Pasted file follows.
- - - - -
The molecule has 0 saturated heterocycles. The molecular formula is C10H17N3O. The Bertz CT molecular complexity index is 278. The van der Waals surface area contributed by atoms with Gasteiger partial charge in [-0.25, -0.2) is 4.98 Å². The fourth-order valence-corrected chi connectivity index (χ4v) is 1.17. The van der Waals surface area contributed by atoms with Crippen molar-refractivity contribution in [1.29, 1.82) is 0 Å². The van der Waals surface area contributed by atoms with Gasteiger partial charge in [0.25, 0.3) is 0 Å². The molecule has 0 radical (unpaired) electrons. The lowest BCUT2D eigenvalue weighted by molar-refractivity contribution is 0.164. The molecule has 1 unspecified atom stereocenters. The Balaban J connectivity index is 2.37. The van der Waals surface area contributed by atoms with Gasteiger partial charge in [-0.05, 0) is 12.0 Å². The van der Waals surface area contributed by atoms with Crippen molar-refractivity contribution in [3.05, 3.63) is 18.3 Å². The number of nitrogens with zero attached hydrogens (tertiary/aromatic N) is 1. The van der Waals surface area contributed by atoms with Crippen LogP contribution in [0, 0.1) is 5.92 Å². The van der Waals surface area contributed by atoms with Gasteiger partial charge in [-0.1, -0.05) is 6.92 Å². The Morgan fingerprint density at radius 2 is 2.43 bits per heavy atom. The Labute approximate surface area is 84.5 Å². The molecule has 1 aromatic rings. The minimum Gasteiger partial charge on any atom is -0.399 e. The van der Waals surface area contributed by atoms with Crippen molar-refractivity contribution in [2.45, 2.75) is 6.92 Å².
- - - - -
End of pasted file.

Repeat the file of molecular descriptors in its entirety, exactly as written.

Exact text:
The molecule has 0 saturated heterocycles. The molecular formula is C10H17N3O. The Bertz CT molecular complexity index is 278. The van der Waals surface area contributed by atoms with Gasteiger partial charge in [-0.25, -0.2) is 4.98 Å². The fourth-order valence-corrected chi connectivity index (χ4v) is 1.17. The van der Waals surface area contributed by atoms with Crippen molar-refractivity contribution in [1.29, 1.82) is 0 Å². The van der Waals surface area contributed by atoms with Gasteiger partial charge in [0.25, 0.3) is 0 Å². The molecule has 0 radical (unpaired) electrons. The lowest BCUT2D eigenvalue weighted by molar-refractivity contribution is 0.164. The molecule has 1 unspecified atom stereocenters. The Balaban J connectivity index is 2.37. The van der Waals surface area contributed by atoms with Gasteiger partial charge in [-0.05, 0) is 12.0 Å². The van der Waals surface area contributed by atoms with Crippen molar-refractivity contribution in [3.05, 3.63) is 18.3 Å². The number of nitrogens with zero attached hydrogens (tertiary/aromatic N) is 1. The van der Waals surface area contributed by atoms with Crippen LogP contribution in [0, 0.1) is 5.92 Å². The van der Waals surface area contributed by atoms with Gasteiger partial charge in [-0.1, -0.05) is 6.92 Å². The Morgan fingerprint density at radius 2 is 2.43 bits per heavy atom. The Labute approximate surface area is 84.5 Å². The molecule has 1 aromatic rings. The minimum Gasteiger partial charge on any atom is -0.399 e. The van der Waals surface area contributed by atoms with Crippen molar-refractivity contribution in [2.45, 2.75) is 6.92 Å².